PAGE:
The SchoolForge website is a product of the SchoolForge Coalition. Coalition membership is by groups whose efforts extend beyond this website, not by individuals. The website serves to provide individuals a starting point towards learning about educational efforts within FLOSS and an opportunity for non-technical/non-programmers users to become involved in projects that share FLOSS principles. Through these interactions, individuals are encouraged to learn about, apply, and become active participants in Coalition member efforts.
To be a Schoolforge member, a group must be furthering the advancement of free resources into the educational field in some way. That could be by providing educational software that runs on Linux, providing discussion for a for educators and techies on using free software and other resources in the schools, providing documentation on using such resources, providing support services for such resources, etc.
Member groups agree to post an agreed-upon logo and the text, "A member of the Schoolforge coalition" prominently on their website and promotional literature. They also agree to post a press release to Linux PR or the equivalent announcing their joining SchoolForge.
Member groups will post a list of links to the major coalition areas on their websites, in some non-obscure area. This could be on the front page, or on some linked page, or could be just a front page link to the coalition website.
Groups in the coalition would need to be active, defined as having their website/CVS/documents/whatever-their-primary-project-is
updated at least once every 6 months. Groups not meeting this requirement will be declared inactive members, with no vote in coalition management until they do begin updating things again. After a similar period as inactive members, groups would be removed from the coalition.
Each member group will designate one person to be its representative to the coalition. At least that one person (and any more who desire) from the group must subscribe to the coalition management mailing list and monitor it regularly. When questions about managing the coalition arise, these people would be expected to take part in the discussion of the question. In most cases agreement on questions will likely be reached casually and consensually, but there may be occasions when formal votes are called for to resolve issues. At some point these questions will be put to votes, with the designated person from each group having one vote. Majority of votes would determine the answer to each question. The designated person would be expected to keep his or her group informed of the questions and the discussions, but would be under no hard and fast rules about that.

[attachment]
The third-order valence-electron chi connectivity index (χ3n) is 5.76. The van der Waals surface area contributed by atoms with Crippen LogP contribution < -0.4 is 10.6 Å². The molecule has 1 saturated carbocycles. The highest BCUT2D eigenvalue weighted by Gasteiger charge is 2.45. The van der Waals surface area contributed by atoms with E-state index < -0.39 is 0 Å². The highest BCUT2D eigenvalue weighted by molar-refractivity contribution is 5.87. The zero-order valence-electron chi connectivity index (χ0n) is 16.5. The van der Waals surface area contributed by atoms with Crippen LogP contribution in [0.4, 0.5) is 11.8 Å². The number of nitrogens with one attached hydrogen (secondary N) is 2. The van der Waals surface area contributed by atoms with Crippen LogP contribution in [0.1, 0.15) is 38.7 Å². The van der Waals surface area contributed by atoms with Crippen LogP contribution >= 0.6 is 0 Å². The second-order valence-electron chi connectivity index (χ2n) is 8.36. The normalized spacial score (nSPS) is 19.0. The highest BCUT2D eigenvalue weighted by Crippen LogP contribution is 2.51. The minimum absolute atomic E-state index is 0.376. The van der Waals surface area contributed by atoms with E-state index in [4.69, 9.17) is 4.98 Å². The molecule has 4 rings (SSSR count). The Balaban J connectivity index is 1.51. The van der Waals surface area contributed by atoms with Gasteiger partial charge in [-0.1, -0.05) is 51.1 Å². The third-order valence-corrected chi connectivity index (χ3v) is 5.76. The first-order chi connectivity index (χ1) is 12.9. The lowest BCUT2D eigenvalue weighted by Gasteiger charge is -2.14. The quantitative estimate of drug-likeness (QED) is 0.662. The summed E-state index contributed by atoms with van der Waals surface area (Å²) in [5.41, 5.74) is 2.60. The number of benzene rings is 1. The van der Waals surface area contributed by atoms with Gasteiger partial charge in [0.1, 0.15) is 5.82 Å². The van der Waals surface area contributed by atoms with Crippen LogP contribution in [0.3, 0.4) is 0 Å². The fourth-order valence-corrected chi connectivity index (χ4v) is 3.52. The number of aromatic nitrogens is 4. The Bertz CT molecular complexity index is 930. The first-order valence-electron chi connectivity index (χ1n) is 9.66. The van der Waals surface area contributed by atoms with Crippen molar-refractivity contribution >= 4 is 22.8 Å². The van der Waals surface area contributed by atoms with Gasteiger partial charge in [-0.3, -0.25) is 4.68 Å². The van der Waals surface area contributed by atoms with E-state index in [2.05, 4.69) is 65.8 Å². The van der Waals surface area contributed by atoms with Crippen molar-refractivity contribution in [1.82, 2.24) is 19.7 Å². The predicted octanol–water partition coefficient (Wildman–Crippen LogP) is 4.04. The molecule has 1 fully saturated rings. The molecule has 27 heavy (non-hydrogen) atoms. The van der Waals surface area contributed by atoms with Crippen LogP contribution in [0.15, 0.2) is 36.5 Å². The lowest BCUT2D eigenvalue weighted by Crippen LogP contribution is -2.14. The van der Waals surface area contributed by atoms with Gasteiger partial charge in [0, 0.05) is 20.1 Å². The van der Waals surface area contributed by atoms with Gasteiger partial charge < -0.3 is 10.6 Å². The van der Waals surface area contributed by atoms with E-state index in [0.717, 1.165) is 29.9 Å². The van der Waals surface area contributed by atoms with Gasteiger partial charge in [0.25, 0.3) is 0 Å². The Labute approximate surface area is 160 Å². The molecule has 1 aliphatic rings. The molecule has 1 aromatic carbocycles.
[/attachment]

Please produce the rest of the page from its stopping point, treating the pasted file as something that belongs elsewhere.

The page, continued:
The person responsible for calling for votes on the various questions will be one of the group representatives, selected for a period of one month from the list of groups. After one representative's period ends, the representative of the next group on the list will assume the responsibility.
Management of the coalition website itself will be the responsibility of one of the member groups, which might be its contribution to the coalition.
Each member group will be expected to join a coalition mailing list devoted to its primary purpose and subscribed to by similar groups. Again, at least one but potentially as many as would like to may subscribe from each group. These mailing lists would be the primary means of inter-group communication. They may be augmented by IRC channels, weblogs, etc., but the mailing list will be a minimum requirement.
Each group will be expected to consult with other coalition members before starting a new effort that might impact an already-existing effort. For example, if group X decided to set up a public weblog about using free software in teaching the sciences, it will first ask other coalition members if they already had anything like this. If so, the first priority ought to go to sharing resources with the existing effort. If not, other interested groups ought to be invited to help with the development and deployment of the new feature. Again, no hard and fast rules, but an expectation of courtesy.